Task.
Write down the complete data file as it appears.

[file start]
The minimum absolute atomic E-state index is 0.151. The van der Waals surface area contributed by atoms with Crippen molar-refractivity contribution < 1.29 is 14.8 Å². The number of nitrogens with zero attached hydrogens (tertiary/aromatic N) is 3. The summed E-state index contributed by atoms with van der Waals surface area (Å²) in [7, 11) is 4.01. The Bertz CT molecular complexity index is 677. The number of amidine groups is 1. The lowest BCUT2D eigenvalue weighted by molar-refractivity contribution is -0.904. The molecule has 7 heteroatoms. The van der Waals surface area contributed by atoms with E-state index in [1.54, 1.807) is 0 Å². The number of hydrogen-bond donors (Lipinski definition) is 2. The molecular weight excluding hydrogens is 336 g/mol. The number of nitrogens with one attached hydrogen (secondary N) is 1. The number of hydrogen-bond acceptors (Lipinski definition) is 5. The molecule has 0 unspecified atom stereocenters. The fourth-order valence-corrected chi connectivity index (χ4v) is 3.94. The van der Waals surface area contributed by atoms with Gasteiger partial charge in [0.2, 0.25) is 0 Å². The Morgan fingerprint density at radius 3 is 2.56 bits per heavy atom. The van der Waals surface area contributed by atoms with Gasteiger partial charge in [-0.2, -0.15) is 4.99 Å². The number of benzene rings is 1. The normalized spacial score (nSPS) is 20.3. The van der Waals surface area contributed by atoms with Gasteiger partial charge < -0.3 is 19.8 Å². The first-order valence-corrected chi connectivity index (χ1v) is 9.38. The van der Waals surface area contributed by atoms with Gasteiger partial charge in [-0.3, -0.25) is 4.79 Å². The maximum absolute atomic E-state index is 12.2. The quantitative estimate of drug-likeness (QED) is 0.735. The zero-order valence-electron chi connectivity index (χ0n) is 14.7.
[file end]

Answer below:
The minimum absolute atomic E-state index is 0.151. The van der Waals surface area contributed by atoms with Crippen molar-refractivity contribution < 1.29 is 14.8 Å². The number of nitrogens with zero attached hydrogens (tertiary/aromatic N) is 3. The summed E-state index contributed by atoms with van der Waals surface area (Å²) in [7, 11) is 4.01. The Bertz CT molecular complexity index is 677. The number of amidine groups is 1. The lowest BCUT2D eigenvalue weighted by molar-refractivity contribution is -0.904. The molecule has 7 heteroatoms. The van der Waals surface area contributed by atoms with E-state index in [1.54, 1.807) is 0 Å². The number of hydrogen-bond donors (Lipinski definition) is 2. The molecular weight excluding hydrogens is 336 g/mol. The number of nitrogens with one attached hydrogen (secondary N) is 1. The number of hydrogen-bond acceptors (Lipinski definition) is 5. The molecule has 0 unspecified atom stereocenters. The fourth-order valence-corrected chi connectivity index (χ4v) is 3.94. The van der Waals surface area contributed by atoms with Gasteiger partial charge in [0.2, 0.25) is 0 Å². The Morgan fingerprint density at radius 3 is 2.56 bits per heavy atom. The van der Waals surface area contributed by atoms with Gasteiger partial charge in [-0.2, -0.15) is 4.99 Å². The number of benzene rings is 1. The normalized spacial score (nSPS) is 20.3. The van der Waals surface area contributed by atoms with Gasteiger partial charge < -0.3 is 19.8 Å². The first-order valence-corrected chi connectivity index (χ1v) is 9.38. The van der Waals surface area contributed by atoms with Gasteiger partial charge in [-0.3, -0.25) is 4.79 Å². The maximum absolute atomic E-state index is 12.2. The quantitative estimate of drug-likeness (QED) is 0.735. The zero-order valence-electron chi connectivity index (χ0n) is 14.7.